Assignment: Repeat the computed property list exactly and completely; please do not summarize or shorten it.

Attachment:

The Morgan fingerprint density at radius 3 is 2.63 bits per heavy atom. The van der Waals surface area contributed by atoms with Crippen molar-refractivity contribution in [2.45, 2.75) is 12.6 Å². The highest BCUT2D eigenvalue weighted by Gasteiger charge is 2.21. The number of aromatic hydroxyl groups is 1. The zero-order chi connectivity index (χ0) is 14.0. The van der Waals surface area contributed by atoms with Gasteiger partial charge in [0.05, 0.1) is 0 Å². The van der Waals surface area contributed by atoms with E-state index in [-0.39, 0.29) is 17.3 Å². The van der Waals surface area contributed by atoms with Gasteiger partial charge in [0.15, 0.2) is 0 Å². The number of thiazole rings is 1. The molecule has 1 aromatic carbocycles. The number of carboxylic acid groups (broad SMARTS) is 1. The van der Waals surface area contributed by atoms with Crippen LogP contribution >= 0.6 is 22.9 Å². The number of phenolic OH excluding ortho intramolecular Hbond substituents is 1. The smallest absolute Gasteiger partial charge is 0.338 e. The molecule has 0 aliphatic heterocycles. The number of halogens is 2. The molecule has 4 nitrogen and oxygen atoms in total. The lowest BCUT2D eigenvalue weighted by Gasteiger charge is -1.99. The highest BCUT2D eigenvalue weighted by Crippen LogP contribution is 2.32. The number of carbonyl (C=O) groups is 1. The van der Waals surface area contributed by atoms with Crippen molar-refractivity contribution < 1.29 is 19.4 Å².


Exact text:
The Morgan fingerprint density at radius 3 is 2.63 bits per heavy atom. The van der Waals surface area contributed by atoms with Crippen molar-refractivity contribution in [2.45, 2.75) is 12.6 Å². The highest BCUT2D eigenvalue weighted by Gasteiger charge is 2.21. The number of aromatic hydroxyl groups is 1. The zero-order chi connectivity index (χ0) is 14.0. The van der Waals surface area contributed by atoms with Gasteiger partial charge in [0.05, 0.1) is 0 Å². The van der Waals surface area contributed by atoms with E-state index in [-0.39, 0.29) is 17.3 Å². The van der Waals surface area contributed by atoms with Gasteiger partial charge in [0.15, 0.2) is 0 Å². The number of thiazole rings is 1. The molecule has 1 aromatic carbocycles. The number of carboxylic acid groups (broad SMARTS) is 1. The van der Waals surface area contributed by atoms with Crippen LogP contribution >= 0.6 is 22.9 Å². The number of phenolic OH excluding ortho intramolecular Hbond substituents is 1. The smallest absolute Gasteiger partial charge is 0.338 e. The molecule has 0 aliphatic heterocycles. The number of halogens is 2. The molecule has 4 nitrogen and oxygen atoms in total. The lowest BCUT2D eigenvalue weighted by Gasteiger charge is -1.99. The highest BCUT2D eigenvalue weighted by Crippen LogP contribution is 2.32. The number of carbonyl (C=O) groups is 1. The van der Waals surface area contributed by atoms with Crippen molar-refractivity contribution < 1.29 is 19.4 Å².